The essence f a trust is that it is an obligation concerning property which is enforceable in the courts which will control the trustees and, in rare cases, even carry out the trust. There must thus be beneficiaries who can apply to the court to enforce their rights. It follows that a trust must be created for the benefit f persons but not for a purpose unless that purpose is charitable, for a purpose can not sue, but if it be charitable the Attorney General may sue to enforce it. It is therefore the beneficiary principle which will often be the deciding factor in whether a case is successful as a purpose trust or not.
The leading case for the theory is that f Morice v. Bishop f Durham . The testatrix in this case had bequeathed all her property to the Bishop f Durham upon trust for 'such objects f benevolence and liberality as the Bishop f Durham in his own discretion shall most approve of.' It was held that the trust was not charitable and could not stand as a private trust either because it had no specific beneficiaries and had been made purely for a purpose. 'Every other trust must have a definite object. There must be somebody in whose favour the Court can decree performance.' Sir William Grant MR.
Administrative workability is also essential in that there is a certainty f who the trust is to benefit. Lord Eldon said this in Morice v Bishop f Durham: "As it is a maxim that the execution f a trust shall be under the control f the court it must be f such a nature that it can be under that control; so that the administration f it can be reviewed by the court, or the court itself can execute the trust: a trust, therefore, which in case f maladministration could be reformed and a due administration directed." It then follows that the trust must not be impossible to perform. A time limit as to the life span f the trust is also often necessary so as not to have it go on forever because it may not be in the public interest. Finally, if the purpose f the trust is capricious, useless, wasteful, harmful, illegal or otherwise contrary to public policy, it will obviously fail.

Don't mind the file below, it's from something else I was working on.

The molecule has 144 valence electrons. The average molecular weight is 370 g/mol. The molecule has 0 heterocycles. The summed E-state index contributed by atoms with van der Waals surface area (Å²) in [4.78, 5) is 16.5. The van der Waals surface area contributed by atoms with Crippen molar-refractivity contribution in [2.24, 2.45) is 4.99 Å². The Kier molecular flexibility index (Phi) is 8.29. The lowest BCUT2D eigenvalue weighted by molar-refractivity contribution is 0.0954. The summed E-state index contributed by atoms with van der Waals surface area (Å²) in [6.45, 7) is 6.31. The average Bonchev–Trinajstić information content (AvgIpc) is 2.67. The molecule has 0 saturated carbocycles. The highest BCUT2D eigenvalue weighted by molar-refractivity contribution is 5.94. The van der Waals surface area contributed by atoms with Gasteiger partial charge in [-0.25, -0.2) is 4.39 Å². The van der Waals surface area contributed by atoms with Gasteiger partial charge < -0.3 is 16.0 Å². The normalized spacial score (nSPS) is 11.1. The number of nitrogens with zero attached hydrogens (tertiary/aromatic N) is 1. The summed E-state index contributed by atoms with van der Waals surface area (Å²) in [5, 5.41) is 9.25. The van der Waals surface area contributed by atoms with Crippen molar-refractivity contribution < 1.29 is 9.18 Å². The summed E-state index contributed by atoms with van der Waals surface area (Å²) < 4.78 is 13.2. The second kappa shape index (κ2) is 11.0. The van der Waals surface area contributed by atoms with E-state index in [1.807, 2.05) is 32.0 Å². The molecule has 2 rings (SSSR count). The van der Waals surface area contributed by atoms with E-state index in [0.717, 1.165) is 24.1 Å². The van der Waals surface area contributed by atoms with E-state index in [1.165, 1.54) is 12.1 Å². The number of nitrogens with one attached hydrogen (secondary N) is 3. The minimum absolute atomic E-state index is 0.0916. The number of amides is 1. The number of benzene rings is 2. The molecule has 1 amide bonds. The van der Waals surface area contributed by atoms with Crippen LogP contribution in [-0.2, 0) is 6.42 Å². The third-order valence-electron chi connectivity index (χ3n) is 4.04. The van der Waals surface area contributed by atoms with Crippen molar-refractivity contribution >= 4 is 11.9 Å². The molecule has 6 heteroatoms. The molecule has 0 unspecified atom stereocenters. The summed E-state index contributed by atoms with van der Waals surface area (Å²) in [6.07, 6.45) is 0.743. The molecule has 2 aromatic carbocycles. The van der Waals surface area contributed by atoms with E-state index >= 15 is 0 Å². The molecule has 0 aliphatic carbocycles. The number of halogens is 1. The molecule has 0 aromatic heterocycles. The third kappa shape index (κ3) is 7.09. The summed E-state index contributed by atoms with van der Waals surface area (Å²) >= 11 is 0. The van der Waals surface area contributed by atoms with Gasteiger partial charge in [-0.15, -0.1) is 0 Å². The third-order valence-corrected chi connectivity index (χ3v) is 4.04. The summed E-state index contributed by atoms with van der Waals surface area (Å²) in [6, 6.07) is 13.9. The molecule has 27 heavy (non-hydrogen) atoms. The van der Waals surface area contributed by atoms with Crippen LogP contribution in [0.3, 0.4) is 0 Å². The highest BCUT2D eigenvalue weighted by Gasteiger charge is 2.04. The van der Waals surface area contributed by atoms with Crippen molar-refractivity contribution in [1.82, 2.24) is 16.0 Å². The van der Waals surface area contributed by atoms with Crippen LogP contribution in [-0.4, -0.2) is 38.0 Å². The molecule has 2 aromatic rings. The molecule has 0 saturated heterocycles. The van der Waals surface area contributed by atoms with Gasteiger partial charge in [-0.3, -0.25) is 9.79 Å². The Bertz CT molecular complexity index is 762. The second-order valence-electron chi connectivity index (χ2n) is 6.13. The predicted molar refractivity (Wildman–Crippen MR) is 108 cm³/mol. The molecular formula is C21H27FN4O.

There are a number f exceptions to the invalidity f purpose trusts, however it is the general dislike f these trusts that have lead to them being recognised as 'troublesome, anomalous and aberrant' .: Re Endacott  presented a gift to the parish council for "the purpose f providing some useful memorial to myself". Harman LJ at first instance refused to uphold such a trust and said 'these cases stand by themselves and ought not to be increased in number, nor indeed followed, except where one is exactly like another'. However, it was eventually held to be valid on the reasoning that it asses to and improved the fabric f the church.
A further exceptional case was that f Re Hooper  in which it was held to be a valid purpose trust because it had been limited in perpetuity. Most instances f cases, known as the 'monument' cases, are found to be subject to rules f perpetuity and will therefore be valid. Trusts for the saying f masses are often also valid because there is a close religious link; Re Hetherington  . Trusts for the maintenance f particular animals (such as in the case f Re Dean (1889)) may also be held valid because there is the ability to establish certainty f object, being the animals.
It is a general rule that the law does not recognise non-charitable purpose trusts and they are